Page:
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Study shows interracial couples at all-time high

The Parthenon

Published: Thursday, March 8, 2012

Updated: Thursday, March 8, 2012 09:03

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PEW Reaseach Center

A Pew study released last month shows interracial relationships are at an all-time high. One in 12 new marriages in 2010 were between couples of different races. That number has more than doubled since 1980. Hispanics and Asians have the largest percentage of those that marry outside their race.

"We like to think who we find desirable is a personal choice, but in reality there are social norms that dictate who we love and find desirable," said Kristi Fondren, sociology professor at Marshall University. "I think there has been somewhat of a change there."

According to the study, 83 percent of Americans approve of dating between African-Americans and whites, up from 48 percent in 1987.  Only six percent of whites and three percent of African Americans surveyed said they  would not accept a white-black interracial marriage.

Of those surveyed, 43 percent said more interracial marriage is a change for the better in society, 44 percent said it did not matter and 11 percent said it was a change for the worse.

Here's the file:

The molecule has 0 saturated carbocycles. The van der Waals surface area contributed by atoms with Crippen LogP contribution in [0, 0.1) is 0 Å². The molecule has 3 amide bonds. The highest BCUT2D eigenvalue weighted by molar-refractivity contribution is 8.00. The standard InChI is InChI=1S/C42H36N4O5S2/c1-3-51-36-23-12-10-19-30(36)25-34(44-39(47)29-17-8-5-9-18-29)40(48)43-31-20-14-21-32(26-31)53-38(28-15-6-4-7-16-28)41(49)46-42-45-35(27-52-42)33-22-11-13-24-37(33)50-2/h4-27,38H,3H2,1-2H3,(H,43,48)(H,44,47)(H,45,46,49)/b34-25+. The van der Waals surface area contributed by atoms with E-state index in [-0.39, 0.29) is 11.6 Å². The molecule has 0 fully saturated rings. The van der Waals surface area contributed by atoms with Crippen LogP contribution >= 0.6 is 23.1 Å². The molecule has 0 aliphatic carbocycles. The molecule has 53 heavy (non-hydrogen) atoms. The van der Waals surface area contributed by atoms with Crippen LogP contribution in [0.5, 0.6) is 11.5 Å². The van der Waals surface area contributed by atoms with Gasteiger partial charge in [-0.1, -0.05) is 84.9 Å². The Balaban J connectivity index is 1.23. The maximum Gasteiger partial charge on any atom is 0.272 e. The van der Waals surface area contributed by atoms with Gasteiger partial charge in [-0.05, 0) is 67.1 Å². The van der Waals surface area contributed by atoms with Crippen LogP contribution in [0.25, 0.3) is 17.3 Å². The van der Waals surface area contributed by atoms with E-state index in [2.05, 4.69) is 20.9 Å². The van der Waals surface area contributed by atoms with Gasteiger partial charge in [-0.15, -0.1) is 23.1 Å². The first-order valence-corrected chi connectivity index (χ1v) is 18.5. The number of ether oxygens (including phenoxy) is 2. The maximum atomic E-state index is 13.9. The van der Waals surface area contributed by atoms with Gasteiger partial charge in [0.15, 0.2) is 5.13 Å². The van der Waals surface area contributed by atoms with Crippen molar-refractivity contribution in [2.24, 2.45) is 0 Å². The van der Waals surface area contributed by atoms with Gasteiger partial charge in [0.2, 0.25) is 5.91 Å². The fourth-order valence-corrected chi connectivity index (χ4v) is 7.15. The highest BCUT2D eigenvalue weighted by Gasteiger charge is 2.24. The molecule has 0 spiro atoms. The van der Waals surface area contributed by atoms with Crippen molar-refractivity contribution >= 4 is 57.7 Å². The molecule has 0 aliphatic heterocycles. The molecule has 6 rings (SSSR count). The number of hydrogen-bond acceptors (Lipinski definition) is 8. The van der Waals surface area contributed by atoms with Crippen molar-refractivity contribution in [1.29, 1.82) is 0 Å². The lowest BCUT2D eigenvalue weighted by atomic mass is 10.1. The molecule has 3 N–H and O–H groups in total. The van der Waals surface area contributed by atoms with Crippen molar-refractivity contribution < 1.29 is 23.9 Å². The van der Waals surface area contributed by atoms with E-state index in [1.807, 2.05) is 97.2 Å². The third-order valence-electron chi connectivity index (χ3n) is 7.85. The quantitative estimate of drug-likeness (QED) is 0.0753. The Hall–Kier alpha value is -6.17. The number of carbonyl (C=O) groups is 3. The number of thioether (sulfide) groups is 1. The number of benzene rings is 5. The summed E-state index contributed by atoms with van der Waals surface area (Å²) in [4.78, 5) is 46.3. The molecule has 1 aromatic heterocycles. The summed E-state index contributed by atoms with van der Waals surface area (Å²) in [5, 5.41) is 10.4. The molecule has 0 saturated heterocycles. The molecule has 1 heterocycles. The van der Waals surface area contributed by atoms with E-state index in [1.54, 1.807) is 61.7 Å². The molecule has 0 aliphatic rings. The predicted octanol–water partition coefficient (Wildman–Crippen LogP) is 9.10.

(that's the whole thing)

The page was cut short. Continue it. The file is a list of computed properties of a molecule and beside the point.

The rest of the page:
Americans between the  ages 18-29 of all races are more comfortable with interracial relationships, than previous generations. Those living in the western states and the northeast were more open to the idea than those living in the south or midwest. Also, those with higher education were more likely to marry outside their race.

A contributing factor could be the openness of the younger generations in social media.

"Now-a-days, we're much more connected to the Internet, and people can meet people all over the world — it's much easier now," said Tyrell Carlton, senior public relations major from New York. Carlton comes from a biracial family. His mother is African American, and his father is Hispanic.

According to the study, gender also plays a role in who marries outside their own race. Among African-American newlyweds in 2010, 24 percent of males married outside their race compared to only nine percent of females. The pattern is opposite in the Asian community.  Thirty-six percent of Asian females married outside their race married compared to 17 percent of males.

Sixteen states, including West Virginia, had laws in the books banning interracial marriage until 1967, when the Supreme Court ruled them unconstitutional. Alabama became the last state to officially remove the law in 2000.

The study was conducted between 2008 and 2010 and also looked at previous census data.

Travis Easter can be reached at easter14@marshall.edu.

 

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